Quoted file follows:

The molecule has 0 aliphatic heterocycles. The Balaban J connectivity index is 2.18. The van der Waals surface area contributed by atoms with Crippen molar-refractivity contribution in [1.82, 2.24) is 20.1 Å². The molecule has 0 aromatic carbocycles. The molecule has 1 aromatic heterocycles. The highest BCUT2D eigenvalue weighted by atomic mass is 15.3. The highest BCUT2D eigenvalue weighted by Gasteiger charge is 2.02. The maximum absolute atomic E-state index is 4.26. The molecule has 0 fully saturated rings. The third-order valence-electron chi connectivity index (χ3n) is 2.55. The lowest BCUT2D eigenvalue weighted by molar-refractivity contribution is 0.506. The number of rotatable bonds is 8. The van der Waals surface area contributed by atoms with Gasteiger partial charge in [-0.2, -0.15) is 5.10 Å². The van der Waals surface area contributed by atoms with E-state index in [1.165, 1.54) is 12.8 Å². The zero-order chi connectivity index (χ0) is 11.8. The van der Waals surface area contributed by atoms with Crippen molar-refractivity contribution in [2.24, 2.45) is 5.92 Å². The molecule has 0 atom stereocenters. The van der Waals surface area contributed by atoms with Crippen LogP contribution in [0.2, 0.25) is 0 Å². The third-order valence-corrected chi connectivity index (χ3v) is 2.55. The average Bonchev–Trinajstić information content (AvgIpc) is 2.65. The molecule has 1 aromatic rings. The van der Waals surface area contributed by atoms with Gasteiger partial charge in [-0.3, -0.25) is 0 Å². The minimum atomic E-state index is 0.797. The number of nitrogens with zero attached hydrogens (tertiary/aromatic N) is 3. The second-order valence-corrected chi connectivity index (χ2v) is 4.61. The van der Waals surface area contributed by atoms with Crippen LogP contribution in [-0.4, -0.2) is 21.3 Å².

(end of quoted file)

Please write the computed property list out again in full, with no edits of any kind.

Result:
The molecule has 0 aliphatic heterocycles. The Balaban J connectivity index is 2.18. The van der Waals surface area contributed by atoms with Crippen molar-refractivity contribution in [1.82, 2.24) is 20.1 Å². The molecule has 0 aromatic carbocycles. The molecule has 1 aromatic heterocycles. The highest BCUT2D eigenvalue weighted by atomic mass is 15.3. The highest BCUT2D eigenvalue weighted by Gasteiger charge is 2.02. The maximum absolute atomic E-state index is 4.26. The molecule has 0 fully saturated rings. The third-order valence-electron chi connectivity index (χ3n) is 2.55. The lowest BCUT2D eigenvalue weighted by molar-refractivity contribution is 0.506. The number of rotatable bonds is 8. The van der Waals surface area contributed by atoms with Gasteiger partial charge in [-0.2, -0.15) is 5.10 Å². The van der Waals surface area contributed by atoms with E-state index in [1.165, 1.54) is 12.8 Å². The zero-order chi connectivity index (χ0) is 11.8. The van der Waals surface area contributed by atoms with Crippen molar-refractivity contribution in [2.24, 2.45) is 5.92 Å². The molecule has 0 atom stereocenters. The van der Waals surface area contributed by atoms with Crippen LogP contribution in [0.2, 0.25) is 0 Å². The third-order valence-corrected chi connectivity index (χ3v) is 2.55. The average Bonchev–Trinajstić information content (AvgIpc) is 2.65. The molecule has 1 aromatic rings. The van der Waals surface area contributed by atoms with Gasteiger partial charge in [-0.3, -0.25) is 0 Å². The minimum atomic E-state index is 0.797. The number of nitrogens with zero attached hydrogens (tertiary/aromatic N) is 3. The second-order valence-corrected chi connectivity index (χ2v) is 4.61. The van der Waals surface area contributed by atoms with Crippen LogP contribution in [-0.4, -0.2) is 21.3 Å².